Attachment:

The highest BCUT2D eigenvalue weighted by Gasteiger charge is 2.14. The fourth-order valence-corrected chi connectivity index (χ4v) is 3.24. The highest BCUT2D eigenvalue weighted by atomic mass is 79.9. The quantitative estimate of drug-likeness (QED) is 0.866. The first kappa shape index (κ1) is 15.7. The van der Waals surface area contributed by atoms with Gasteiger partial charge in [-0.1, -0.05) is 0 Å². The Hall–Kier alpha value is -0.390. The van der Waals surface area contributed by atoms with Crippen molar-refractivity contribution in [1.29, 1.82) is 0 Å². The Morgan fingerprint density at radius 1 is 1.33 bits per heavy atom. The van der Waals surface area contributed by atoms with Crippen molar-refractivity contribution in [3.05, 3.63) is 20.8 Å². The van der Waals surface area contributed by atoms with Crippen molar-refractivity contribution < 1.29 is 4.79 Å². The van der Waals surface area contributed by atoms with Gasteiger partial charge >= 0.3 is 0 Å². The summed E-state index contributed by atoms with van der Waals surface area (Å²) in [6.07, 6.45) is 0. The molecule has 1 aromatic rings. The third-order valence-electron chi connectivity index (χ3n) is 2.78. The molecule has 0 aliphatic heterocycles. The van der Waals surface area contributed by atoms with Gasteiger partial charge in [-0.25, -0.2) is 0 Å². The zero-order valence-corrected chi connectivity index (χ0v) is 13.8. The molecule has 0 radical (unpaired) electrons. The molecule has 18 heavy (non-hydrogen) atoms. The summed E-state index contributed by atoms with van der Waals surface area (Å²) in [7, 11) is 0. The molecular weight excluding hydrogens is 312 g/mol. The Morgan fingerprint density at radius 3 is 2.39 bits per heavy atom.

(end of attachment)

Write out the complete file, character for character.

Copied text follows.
The highest BCUT2D eigenvalue weighted by Gasteiger charge is 2.14. The fourth-order valence-corrected chi connectivity index (χ4v) is 3.24. The highest BCUT2D eigenvalue weighted by atomic mass is 79.9. The quantitative estimate of drug-likeness (QED) is 0.866. The first kappa shape index (κ1) is 15.7. The van der Waals surface area contributed by atoms with Gasteiger partial charge in [-0.1, -0.05) is 0 Å². The Hall–Kier alpha value is -0.390. The van der Waals surface area contributed by atoms with Crippen molar-refractivity contribution in [1.29, 1.82) is 0 Å². The Morgan fingerprint density at radius 1 is 1.33 bits per heavy atom. The van der Waals surface area contributed by atoms with Crippen molar-refractivity contribution in [3.05, 3.63) is 20.8 Å². The van der Waals surface area contributed by atoms with Crippen molar-refractivity contribution < 1.29 is 4.79 Å². The van der Waals surface area contributed by atoms with Gasteiger partial charge >= 0.3 is 0 Å². The summed E-state index contributed by atoms with van der Waals surface area (Å²) in [6.07, 6.45) is 0. The molecule has 1 aromatic rings. The third-order valence-electron chi connectivity index (χ3n) is 2.78. The molecule has 0 aliphatic heterocycles. The van der Waals surface area contributed by atoms with Gasteiger partial charge in [-0.25, -0.2) is 0 Å². The zero-order valence-corrected chi connectivity index (χ0v) is 13.8. The molecule has 0 radical (unpaired) electrons. The molecule has 18 heavy (non-hydrogen) atoms. The summed E-state index contributed by atoms with van der Waals surface area (Å²) in [7, 11) is 0. The molecular weight excluding hydrogens is 312 g/mol. The Morgan fingerprint density at radius 3 is 2.39 bits per heavy atom.